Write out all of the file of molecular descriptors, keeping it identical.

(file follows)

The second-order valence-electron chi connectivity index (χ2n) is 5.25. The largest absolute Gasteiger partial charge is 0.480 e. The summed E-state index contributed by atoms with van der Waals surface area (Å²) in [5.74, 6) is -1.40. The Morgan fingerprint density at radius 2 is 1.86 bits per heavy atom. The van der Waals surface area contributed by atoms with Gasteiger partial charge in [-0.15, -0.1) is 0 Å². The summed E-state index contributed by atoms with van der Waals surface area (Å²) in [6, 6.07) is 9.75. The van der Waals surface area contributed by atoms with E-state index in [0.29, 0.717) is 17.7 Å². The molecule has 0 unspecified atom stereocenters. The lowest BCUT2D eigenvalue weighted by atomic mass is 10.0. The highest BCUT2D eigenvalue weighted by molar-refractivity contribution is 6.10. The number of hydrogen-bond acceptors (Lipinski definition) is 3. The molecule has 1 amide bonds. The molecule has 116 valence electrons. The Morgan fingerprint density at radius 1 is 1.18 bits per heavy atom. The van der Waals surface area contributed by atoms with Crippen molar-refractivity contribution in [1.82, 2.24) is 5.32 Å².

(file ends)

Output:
The second-order valence-electron chi connectivity index (χ2n) is 5.25. The largest absolute Gasteiger partial charge is 0.480 e. The summed E-state index contributed by atoms with van der Waals surface area (Å²) in [5.74, 6) is -1.40. The Morgan fingerprint density at radius 2 is 1.86 bits per heavy atom. The van der Waals surface area contributed by atoms with Gasteiger partial charge in [-0.15, -0.1) is 0 Å². The summed E-state index contributed by atoms with van der Waals surface area (Å²) in [6, 6.07) is 9.75. The van der Waals surface area contributed by atoms with E-state index in [0.29, 0.717) is 17.7 Å². The molecule has 0 unspecified atom stereocenters. The lowest BCUT2D eigenvalue weighted by atomic mass is 10.0. The highest BCUT2D eigenvalue weighted by molar-refractivity contribution is 6.10. The number of hydrogen-bond acceptors (Lipinski definition) is 3. The molecule has 1 amide bonds. The molecule has 116 valence electrons. The Morgan fingerprint density at radius 1 is 1.18 bits per heavy atom. The van der Waals surface area contributed by atoms with Crippen molar-refractivity contribution in [1.82, 2.24) is 5.32 Å².